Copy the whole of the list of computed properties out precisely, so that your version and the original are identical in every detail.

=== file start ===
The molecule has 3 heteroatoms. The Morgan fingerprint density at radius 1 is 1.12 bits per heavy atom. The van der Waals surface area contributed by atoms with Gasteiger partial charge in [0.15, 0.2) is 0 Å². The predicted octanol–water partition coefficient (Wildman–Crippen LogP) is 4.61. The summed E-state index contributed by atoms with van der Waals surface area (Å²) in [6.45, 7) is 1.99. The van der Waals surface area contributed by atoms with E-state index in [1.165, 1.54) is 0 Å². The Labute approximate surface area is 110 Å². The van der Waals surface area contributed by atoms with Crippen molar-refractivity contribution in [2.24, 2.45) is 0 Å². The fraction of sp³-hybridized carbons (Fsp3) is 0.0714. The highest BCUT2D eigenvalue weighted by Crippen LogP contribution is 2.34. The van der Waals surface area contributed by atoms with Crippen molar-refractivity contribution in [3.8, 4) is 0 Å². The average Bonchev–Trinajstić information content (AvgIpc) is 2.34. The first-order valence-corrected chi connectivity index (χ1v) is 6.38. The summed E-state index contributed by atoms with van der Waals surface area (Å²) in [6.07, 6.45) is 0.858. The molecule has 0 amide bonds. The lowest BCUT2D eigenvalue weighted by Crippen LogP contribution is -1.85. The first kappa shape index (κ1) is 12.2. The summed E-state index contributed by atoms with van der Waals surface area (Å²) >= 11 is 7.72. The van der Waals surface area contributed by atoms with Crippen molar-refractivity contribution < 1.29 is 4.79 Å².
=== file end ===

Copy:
The molecule has 3 heteroatoms. The Morgan fingerprint density at radius 1 is 1.12 bits per heavy atom. The van der Waals surface area contributed by atoms with Gasteiger partial charge in [0.15, 0.2) is 0 Å². The predicted octanol–water partition coefficient (Wildman–Crippen LogP) is 4.61. The summed E-state index contributed by atoms with van der Waals surface area (Å²) in [6.45, 7) is 1.99. The van der Waals surface area contributed by atoms with E-state index in [1.165, 1.54) is 0 Å². The Labute approximate surface area is 110 Å². The van der Waals surface area contributed by atoms with Crippen molar-refractivity contribution in [2.24, 2.45) is 0 Å². The fraction of sp³-hybridized carbons (Fsp3) is 0.0714. The highest BCUT2D eigenvalue weighted by Crippen LogP contribution is 2.34. The van der Waals surface area contributed by atoms with Crippen molar-refractivity contribution in [3.8, 4) is 0 Å². The average Bonchev–Trinajstić information content (AvgIpc) is 2.34. The first-order valence-corrected chi connectivity index (χ1v) is 6.38. The summed E-state index contributed by atoms with van der Waals surface area (Å²) in [6.07, 6.45) is 0.858. The molecule has 0 amide bonds. The lowest BCUT2D eigenvalue weighted by Crippen LogP contribution is -1.85. The first kappa shape index (κ1) is 12.2. The summed E-state index contributed by atoms with van der Waals surface area (Å²) >= 11 is 7.72. The van der Waals surface area contributed by atoms with Crippen molar-refractivity contribution < 1.29 is 4.79 Å².